Here’s what it looks like for the first 5 generators in AdVenture Capitalist, with x2 multipliers kicking in when you own 25 and 50 of a generator. You can see the expected spikes in purchases right around 25 and 50 multipliers kicking in, since those are temporarily overvalued. Note: this model simplifies income to be per-second instead of requiring a timer to complete, so higher-end, slower generators get over-favored.

If we look at a log scale of income rates, though, you’ll notice that the newest generator is nearly always dominant once it can be purchased. That’s not very interesting for the player, though. It means that older generators are largely irrelevant and removes any interesting decisions. Even if smaller generators are technically “optimal,” they may not matter. For example, it may be that you can buy a lemonade stand that generates 10 currency/sec for 5 currency or a car wash that generates 10,000 currency/sec for 7,500 currency. Lemonade is a better deal, but as a player you’re not going to “feel” the impact and so it doesn’t seem worth purchasing, or perhaps more accurately not worth the effort to consider purchasing.

However, even with a simple model like this one, we can start to emulate the shifting priorities of the various generators. In the above image we don’t have any purchasable multiplier upgrades, and every generator gets the same multiplier count bonuses shown in the table below (only Gen 1 hits 100):

If we modify these numbers and keep everything else the same (including still not having any purchasable upgrades), we can create a very different picture. We’ll use these multiplier values instead:

And here’s the resulting income graph:

Now that’s much more interesting! As you progress through the game, different generators take priority and have the biggest impact on income. The player gets to try to identify these priorities (they won’t always be obvious right away), and this provides more variety and less predictability. And if you have purchasable upgrades, you have even more options for providing this sort of variation for the players.

BONUS CONTENT!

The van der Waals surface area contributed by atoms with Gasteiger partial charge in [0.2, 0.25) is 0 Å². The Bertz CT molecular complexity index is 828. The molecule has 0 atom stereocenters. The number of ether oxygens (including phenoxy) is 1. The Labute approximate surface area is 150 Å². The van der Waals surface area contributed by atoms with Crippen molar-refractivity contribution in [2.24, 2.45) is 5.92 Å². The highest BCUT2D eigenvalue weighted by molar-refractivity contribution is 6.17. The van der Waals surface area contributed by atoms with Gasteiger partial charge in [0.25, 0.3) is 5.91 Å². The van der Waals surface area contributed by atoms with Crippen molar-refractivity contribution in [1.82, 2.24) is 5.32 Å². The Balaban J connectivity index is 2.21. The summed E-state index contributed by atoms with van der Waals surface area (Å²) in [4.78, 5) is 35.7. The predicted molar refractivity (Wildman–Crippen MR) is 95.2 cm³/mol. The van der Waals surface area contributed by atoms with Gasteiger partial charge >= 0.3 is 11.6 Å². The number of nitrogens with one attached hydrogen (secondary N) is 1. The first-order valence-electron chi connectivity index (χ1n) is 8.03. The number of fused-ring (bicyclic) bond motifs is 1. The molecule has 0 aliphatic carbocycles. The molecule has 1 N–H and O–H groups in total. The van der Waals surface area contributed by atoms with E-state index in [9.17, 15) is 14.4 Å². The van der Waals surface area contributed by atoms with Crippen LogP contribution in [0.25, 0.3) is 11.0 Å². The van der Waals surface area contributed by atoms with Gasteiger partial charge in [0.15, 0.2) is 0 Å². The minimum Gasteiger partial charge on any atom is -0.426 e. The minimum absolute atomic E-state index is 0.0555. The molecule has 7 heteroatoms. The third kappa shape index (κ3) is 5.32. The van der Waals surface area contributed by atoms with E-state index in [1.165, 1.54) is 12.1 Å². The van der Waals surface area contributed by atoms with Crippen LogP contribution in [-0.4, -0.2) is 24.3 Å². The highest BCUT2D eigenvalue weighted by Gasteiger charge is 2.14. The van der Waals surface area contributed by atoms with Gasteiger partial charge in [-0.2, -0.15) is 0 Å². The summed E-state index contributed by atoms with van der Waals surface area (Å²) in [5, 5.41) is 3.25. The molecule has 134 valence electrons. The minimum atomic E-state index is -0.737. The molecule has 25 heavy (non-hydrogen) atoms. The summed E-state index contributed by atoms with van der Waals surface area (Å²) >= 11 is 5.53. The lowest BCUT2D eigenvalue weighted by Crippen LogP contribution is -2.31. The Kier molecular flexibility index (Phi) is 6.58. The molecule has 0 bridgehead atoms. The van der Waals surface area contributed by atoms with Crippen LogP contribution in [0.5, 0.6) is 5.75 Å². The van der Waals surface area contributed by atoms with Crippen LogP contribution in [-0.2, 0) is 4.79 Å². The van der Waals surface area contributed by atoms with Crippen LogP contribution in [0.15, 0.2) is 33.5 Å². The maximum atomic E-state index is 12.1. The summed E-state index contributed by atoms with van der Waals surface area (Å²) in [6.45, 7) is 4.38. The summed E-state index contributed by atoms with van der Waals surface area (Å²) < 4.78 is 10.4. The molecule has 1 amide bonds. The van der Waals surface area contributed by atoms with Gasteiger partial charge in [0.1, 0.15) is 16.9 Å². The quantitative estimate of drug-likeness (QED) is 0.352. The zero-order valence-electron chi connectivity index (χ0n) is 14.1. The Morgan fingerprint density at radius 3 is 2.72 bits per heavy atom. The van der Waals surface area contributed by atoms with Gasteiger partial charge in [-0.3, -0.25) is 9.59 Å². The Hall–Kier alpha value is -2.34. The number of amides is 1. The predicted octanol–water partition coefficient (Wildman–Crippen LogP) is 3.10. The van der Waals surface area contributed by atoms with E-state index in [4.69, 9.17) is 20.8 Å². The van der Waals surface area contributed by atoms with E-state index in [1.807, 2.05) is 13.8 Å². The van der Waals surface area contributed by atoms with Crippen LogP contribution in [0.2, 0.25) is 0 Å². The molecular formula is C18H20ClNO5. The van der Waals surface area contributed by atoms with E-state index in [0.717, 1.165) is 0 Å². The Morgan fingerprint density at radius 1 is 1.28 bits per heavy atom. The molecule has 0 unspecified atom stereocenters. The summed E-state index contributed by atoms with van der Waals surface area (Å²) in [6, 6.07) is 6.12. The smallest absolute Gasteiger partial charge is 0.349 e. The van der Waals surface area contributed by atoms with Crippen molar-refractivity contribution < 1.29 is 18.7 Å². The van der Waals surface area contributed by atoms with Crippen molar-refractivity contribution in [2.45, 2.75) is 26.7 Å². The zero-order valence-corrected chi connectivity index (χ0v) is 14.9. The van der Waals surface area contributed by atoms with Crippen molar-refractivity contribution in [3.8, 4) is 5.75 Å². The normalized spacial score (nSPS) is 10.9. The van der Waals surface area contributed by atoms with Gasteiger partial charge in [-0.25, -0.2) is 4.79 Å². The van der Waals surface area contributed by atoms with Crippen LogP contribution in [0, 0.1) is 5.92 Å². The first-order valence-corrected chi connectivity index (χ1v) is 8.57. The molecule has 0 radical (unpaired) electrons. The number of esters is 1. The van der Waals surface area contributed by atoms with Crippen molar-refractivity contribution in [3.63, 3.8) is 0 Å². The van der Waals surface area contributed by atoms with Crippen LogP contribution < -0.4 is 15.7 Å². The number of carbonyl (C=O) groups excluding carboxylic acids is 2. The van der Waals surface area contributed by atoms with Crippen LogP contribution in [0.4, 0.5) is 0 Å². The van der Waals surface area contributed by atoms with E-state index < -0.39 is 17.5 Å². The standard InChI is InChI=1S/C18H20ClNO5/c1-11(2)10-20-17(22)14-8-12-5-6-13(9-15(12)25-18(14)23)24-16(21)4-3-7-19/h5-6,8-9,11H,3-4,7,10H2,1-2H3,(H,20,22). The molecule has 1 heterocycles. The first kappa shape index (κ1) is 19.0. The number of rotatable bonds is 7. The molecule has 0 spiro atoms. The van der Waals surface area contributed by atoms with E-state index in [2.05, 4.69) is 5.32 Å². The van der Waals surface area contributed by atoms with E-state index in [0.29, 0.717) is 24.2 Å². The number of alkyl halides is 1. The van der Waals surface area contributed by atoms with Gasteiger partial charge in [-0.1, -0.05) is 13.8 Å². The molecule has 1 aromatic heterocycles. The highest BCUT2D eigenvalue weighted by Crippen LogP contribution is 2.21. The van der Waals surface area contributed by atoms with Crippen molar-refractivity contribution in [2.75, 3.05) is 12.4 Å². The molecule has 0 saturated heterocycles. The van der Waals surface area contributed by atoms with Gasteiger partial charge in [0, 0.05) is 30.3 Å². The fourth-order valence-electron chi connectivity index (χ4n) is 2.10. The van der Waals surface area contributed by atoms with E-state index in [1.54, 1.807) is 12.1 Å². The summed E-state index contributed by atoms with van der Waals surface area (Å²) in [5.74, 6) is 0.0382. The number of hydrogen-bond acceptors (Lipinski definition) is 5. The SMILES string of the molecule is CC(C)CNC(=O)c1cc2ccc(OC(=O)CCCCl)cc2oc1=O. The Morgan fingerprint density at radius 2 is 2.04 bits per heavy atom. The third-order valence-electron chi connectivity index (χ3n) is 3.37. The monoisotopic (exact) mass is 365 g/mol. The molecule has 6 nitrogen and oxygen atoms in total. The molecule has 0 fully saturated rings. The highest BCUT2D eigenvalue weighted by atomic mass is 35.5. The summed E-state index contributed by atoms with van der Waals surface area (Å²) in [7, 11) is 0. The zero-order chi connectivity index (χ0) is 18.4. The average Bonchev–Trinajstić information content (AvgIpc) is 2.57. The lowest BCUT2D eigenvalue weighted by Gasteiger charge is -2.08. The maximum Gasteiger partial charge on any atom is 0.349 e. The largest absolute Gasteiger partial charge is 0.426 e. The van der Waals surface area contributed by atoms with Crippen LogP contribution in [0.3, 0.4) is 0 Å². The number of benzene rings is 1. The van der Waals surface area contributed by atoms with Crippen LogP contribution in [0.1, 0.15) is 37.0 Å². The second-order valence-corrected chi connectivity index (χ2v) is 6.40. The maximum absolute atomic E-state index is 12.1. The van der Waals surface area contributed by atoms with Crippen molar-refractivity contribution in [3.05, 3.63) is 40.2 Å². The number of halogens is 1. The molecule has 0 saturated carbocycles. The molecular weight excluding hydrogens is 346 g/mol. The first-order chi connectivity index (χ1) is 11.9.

While putting all this together, I derived two very useful formulas that will save you from brute-forcing with some lengthy for-loops. The first will calculate the cost of bulk-buying generators, the second will calculate the max generators you can buy with your current funds. These will only work for simple exponential growth that doesn't have shifting costs or exponents, so make sure your particular application works for it. For both of these, the variables are:

$n$ = the number of generators to buy
$b$ = the base price
$r$ = the price growth rate exponent
$k$ = the number of generators currently owned
$c$ = the amount of currency owned

$cost = b * \frac{r^k(r^n-1)}{r-1}$

$max = floor(log_r(\frac{c(r-1)}{b(r^k)}+1))$

Or, if your language can't do a non-standard $log$ base, you can use a standard $log$ or $ln$ and divide it like this:

$max = floor(\frac{log(\frac{c(r-1)}{b(r^k)}+1)}{log(r)})$

(For those who are curious, all formulas in this post were created dynamically with an embedded script called MathJax that lets you render LaTeX or MathML very easily and cleanly.)

If you have questions, find a bug, decide to make an extension to a sheet, or have an awesome new idle game you want to share, please feel free to reach out and email me at anthony@kongregate.com.

Author

Anthony Pecorella

Anthony has been at Kongregate for 7 years and is the director of virtual goods for browser games. He works to bring great games to the platform and help developers make a living with their games. He was the lead producer for the mobile version of AdVenture Capitalist.

Anthony also designs and develops games on the side with his indie game studio Level Up Labs, including the acclaimed tower defense RPG Defender's Quest: Valley of the Forgotten, and a MacArthur-grant-funded educational biology game, CellCraft.